Experiment 2. The same images as in Experiment 1 were used, in their upright and inverted (flipped in the vertical, up–down direction) versions. 
Matching task
Experiment 1. We used a 2 × 2 within-participant factorial design, manipulating category (face, car) and SF–orientation content (identical, complementary). A total of 1152 trials was arranged into 6 blocks by category: 3 face blocks and 3 car blocks of 192 trials each. Block order was randomized across subjects, and breaks were offered every 64 trials. Participants began with eight practice trials selected randomly from all possible face and car trials. On each trial, participants judged whether a pair of sequentially presented images (either two faces or two cars) was of the same identity. Relative to the study image, the probe image could be (1) the same identity and the same SF (i.e., the exact image), (2) the same identity and a complementary SF, or (3) a different exemplar altogether, though also filtered to contain only alternating SF–orientation components. Participants were instructed to make their judgments based on identity alone, regardless of differences in image size or SF content (described to subjects as “blurriness”). Each trial began with a 500-ms fixation cross, followed by a target stimulus (face or car) in the center of the screen for 200 ms. After a 300-ms interstimulus interval a probe stimulus appeared for 200 ms. Participants had to make a same/different judgment on this image within 1800 ms. All images were presented at the center of the screen and image size was selected randomly for each stimulus (either 2° visual angle or 4° visual angle) to prevent image matching (Yue et al., 2006). 
Experiment 2. We used a 2 × 2 × 2 repeated-measures design, manipulating (1) category (face or car), (2) SF–orientation content (identical or complementary), and (3) orientation (upright or inverted). The procedure differed from Experiment 1 in three ways. First, the orientation of stimuli varied randomly across trials (both stimuli within a trial were always of the same orientation). Second, image size always differed from study to probe (2° to 4° or 4° to 2°), thereby eliminating cases where study and probe could randomly occur at the same size, so no part of the effect could be attributed to image matching. Third, trials were blocked according to SF content (identical or complementary) rather than stimulus category (face or car); hence, different trials could be assigned to either the identical or complementary condition, allowing for the computation of discriminability ( d′) and response criterion ( C) (provided as supporting online information).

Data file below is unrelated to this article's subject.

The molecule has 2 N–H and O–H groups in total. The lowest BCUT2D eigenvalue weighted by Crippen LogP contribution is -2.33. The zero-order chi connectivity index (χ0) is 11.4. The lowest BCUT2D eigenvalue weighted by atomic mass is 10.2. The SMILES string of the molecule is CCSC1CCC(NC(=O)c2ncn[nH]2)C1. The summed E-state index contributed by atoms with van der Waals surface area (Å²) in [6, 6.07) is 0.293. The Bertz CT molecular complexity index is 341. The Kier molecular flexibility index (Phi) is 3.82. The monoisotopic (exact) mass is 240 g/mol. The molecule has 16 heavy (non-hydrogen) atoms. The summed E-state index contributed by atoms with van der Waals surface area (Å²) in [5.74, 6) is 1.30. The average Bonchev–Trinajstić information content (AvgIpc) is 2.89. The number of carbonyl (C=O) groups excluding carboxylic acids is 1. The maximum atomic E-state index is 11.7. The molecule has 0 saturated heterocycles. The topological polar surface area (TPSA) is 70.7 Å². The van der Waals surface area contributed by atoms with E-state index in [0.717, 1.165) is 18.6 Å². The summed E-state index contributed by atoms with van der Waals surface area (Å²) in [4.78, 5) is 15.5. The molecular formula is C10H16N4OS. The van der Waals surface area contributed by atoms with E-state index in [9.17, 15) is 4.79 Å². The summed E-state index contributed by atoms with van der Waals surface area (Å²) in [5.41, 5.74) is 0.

A total of 1152 trials was grouped into 6 blocks: 3 blocks of identical SF–orientation pairs and 3 blocks of complementary SF–orientation pairs, where each block contained 192 trials. Stimulus category and orientation varied randomly within a block, allowing 48 trials per block (or 288 trials total) for each condition (i.e., upright faces, upright cars, inverted faces, and inverted cars). Block order was randomized across subjects. Each subject began with 12 practice trials, and breaks were offered every 64 trials. 
Expertise test
Following the matching task with filtered images, participants in both experiments completed a test of car expertise to quantify their skill at matching cars (Curby et al., 2009; Gauthier, Curby, Skudlarski, & Epstein, 2005; Gauthier, Skudlarski et al., 2000; Grill-Spector, Knouf, & Kanwisher, 2004; Rossion et al., 2004; Xu, 2005). Participants made same/different judgments on car images (at the level of make and model, regardless of year) and on bird images (at the level of species). There were 112 trials for each object category. On each trial, the first stimulus appeared for 1000 ms, followed by a 500-ms mask. A second stimulus then appeared and remained visible until a same/different response was made or 5000 ms elapsed.